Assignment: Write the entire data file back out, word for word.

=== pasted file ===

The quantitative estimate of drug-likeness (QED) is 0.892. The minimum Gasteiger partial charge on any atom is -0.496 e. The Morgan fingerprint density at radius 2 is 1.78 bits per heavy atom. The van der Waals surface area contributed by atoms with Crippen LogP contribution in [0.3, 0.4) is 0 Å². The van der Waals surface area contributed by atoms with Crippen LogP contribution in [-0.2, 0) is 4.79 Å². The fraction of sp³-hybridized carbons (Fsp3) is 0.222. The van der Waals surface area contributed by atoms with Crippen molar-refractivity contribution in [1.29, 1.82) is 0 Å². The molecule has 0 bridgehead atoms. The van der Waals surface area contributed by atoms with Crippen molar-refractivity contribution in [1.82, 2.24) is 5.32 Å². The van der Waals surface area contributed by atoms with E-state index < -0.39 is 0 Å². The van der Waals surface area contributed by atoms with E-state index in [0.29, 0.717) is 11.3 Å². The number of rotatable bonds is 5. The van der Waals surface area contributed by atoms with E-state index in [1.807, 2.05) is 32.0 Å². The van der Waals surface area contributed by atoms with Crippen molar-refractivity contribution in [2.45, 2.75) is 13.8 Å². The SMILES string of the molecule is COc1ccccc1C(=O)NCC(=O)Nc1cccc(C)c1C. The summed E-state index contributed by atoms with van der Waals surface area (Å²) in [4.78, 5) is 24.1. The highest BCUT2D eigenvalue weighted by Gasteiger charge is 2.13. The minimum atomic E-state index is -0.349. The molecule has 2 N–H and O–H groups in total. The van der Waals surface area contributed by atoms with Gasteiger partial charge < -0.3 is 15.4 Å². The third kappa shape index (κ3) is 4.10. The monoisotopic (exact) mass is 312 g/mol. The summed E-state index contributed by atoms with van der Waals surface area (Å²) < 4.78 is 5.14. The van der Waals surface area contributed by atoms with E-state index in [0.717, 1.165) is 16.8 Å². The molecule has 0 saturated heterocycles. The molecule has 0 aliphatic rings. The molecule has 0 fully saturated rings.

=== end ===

The quantitative estimate of drug-likeness (QED) is 0.892. The minimum Gasteiger partial charge on any atom is -0.496 e. The Morgan fingerprint density at radius 2 is 1.78 bits per heavy atom. The van der Waals surface area contributed by atoms with Crippen LogP contribution in [0.3, 0.4) is 0 Å². The van der Waals surface area contributed by atoms with Crippen LogP contribution in [-0.2, 0) is 4.79 Å². The fraction of sp³-hybridized carbons (Fsp3) is 0.222. The van der Waals surface area contributed by atoms with Crippen molar-refractivity contribution in [1.29, 1.82) is 0 Å². The molecule has 0 bridgehead atoms. The van der Waals surface area contributed by atoms with Crippen molar-refractivity contribution in [1.82, 2.24) is 5.32 Å². The van der Waals surface area contributed by atoms with E-state index < -0.39 is 0 Å². The van der Waals surface area contributed by atoms with E-state index in [0.29, 0.717) is 11.3 Å². The number of rotatable bonds is 5. The van der Waals surface area contributed by atoms with E-state index in [1.807, 2.05) is 32.0 Å². The van der Waals surface area contributed by atoms with Crippen molar-refractivity contribution in [2.45, 2.75) is 13.8 Å². The SMILES string of the molecule is COc1ccccc1C(=O)NCC(=O)Nc1cccc(C)c1C. The summed E-state index contributed by atoms with van der Waals surface area (Å²) in [4.78, 5) is 24.1. The highest BCUT2D eigenvalue weighted by Gasteiger charge is 2.13. The minimum atomic E-state index is -0.349. The molecule has 2 N–H and O–H groups in total. The van der Waals surface area contributed by atoms with Gasteiger partial charge < -0.3 is 15.4 Å². The third kappa shape index (κ3) is 4.10. The monoisotopic (exact) mass is 312 g/mol. The summed E-state index contributed by atoms with van der Waals surface area (Å²) < 4.78 is 5.14. The van der Waals surface area contributed by atoms with E-state index in [0.717, 1.165) is 16.8 Å². The molecule has 0 saturated heterocycles. The molecule has 0 aliphatic rings. The molecule has 0 fully saturated rings.